ACIP’s Review of the Designs Systems proposes three approaches to reform

In 2012, the Advisory Council on Intellectual Property (ACIP) was tasked by the Government with conducting a review of the operation and effectiveness of the Designs Act 2003 (Cth) in supporting innovation. Late last year, ACIP released its Options Paper on the Designs Act (available online here). The Options Paper proposed three approaches to reform. In summary:

  • The first option is a “minimal approach”, which involves making amendments to address specific issues which have arisen since the enactment of the designs Act in 2003.
  • The second option includes Option 1’s amendments, together with considering whether Australia should join the Hague Agreement, an extension of the maximum term of protection and bringing Australian law in line with major trading partners.
  • The third option is a wholesale revision of the designs system, including the possibility of unregistered design protection, the scope of design protection (including secondary liability) and whether protection should be extended to partial designs and virtual or non-physical designs.

ACIP is receiving submissions on the three options, and the closing date for submissions is 23 January 2015.

Further details of ACIP’s review and each of three approaches is set out below.

ACIP’s Review of the Designs Act

ACIP was asked to review the operation and effectiveness of the Designs Act in supporting innovation, having regard to any new opportunities for enhancing the Designs Act’s effectiveness and efficiency. The review was also designed to determine whether there were any adverse consequences as a result of the Designs Act’s implementation.

ACIP’s review of the Designs Act addressed three broad questions:

  1. Has the Designs Act achieved the goal stated in the Explanatory Memorandum: to “provide a simple, cost-effective designs system that provides Australian designers with more effective rights”?
  2. Are the legal mechanisms in the Designs Act operating as intended?
  3. Should policy decisions in the 1995 ALRC Report, and the Designs Act, be reconsidered in light of the operation of the Designs Act, and international and technological changes in the intervening decade?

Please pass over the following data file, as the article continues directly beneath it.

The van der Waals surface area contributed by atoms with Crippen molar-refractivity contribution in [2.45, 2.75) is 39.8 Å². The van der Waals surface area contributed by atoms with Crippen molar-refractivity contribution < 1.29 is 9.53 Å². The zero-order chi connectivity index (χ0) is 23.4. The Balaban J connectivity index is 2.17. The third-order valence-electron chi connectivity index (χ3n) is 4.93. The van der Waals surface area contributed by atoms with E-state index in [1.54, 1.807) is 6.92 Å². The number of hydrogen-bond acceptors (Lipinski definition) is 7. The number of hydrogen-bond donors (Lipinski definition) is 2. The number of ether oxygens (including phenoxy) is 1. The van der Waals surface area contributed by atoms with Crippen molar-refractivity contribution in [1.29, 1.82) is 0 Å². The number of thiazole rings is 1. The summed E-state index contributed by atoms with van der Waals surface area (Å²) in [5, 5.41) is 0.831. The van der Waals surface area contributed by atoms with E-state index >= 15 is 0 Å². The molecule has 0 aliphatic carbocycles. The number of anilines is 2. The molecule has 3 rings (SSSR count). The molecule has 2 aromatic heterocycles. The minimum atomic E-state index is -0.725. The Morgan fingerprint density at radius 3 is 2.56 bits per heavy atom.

In the course of its review, ACIP made four broad findings, which can be summarised as follows:

  1. Use of the designs system by Australian companies has not increased and use by Australian individuals has decreased significantly.
  2. Submissions have identified a number of minor improvements that could be made to the legal details of the designs system.
  3. Some policy decisions embodied in the Designs Act may need to be reconsidered in light of overseas trends in design protection.
  4. The role of design protection may need to be reconsidered as a result of wider technological trends; particularly the fact that design protection is currently tied to physical products and therefore does not encompass ‘virtual’ or software designs which have become important through technology’s transformation of the nature of design. ACIP noted 3D printing and scanning technologies which are not currently captured by design law.

Three Options for change in light of ACIP’s findings

In light of its four findings, ACIP proposed three broad approaches to revising the Designs Act, each of which entail various changes.

Option 1: fix details in the Designs Act (the “minimal” approach)

This option involves purely focussing on specific issues that have arisen since the Designs Act was introduced in order to make the Designs Act operate better without revisiting any of the policy decisions embodied in the Designs Act. This option involves fixing “anomalies” identified in the Designs Act to either make the Designs Act consistent with other IP rules or improve internal consistency, namely:

  • changing the terminology for a registered, but uncertified, design to make it clear that the design does not, until certification, confer enforceable rights;
  • removing the option of the publication regime from the process;
  • improving the process for multiple design applications to reduce the fees for each additional design added to the application, in accordance with the original proposal of the ALRC; and
  • addressing anomalies in copyright-design overlap, especially in relation to the boundary between two and three dimensional ‘embodiments’.

Option 2: fix the Designs Act and adopt some changes designed to improve the system and to bring Australian design law into line with international standards

This option involves (in addition to making the changes proposed in Option 1) retaining most of the significant policy decisions in the Designs Act, but also making additional changes to bring Australian law in line with major trading partners.   A key consideration under Option 2 is whether Australia should join the Hague Agreement, of which a trade-off could be to extend the maximum protection for designs to 15 years. Other changes in Option 2 could include an automatic deferral of publication to the point of registration, a system of opposition following certification, and border protection for alleged infringements of design.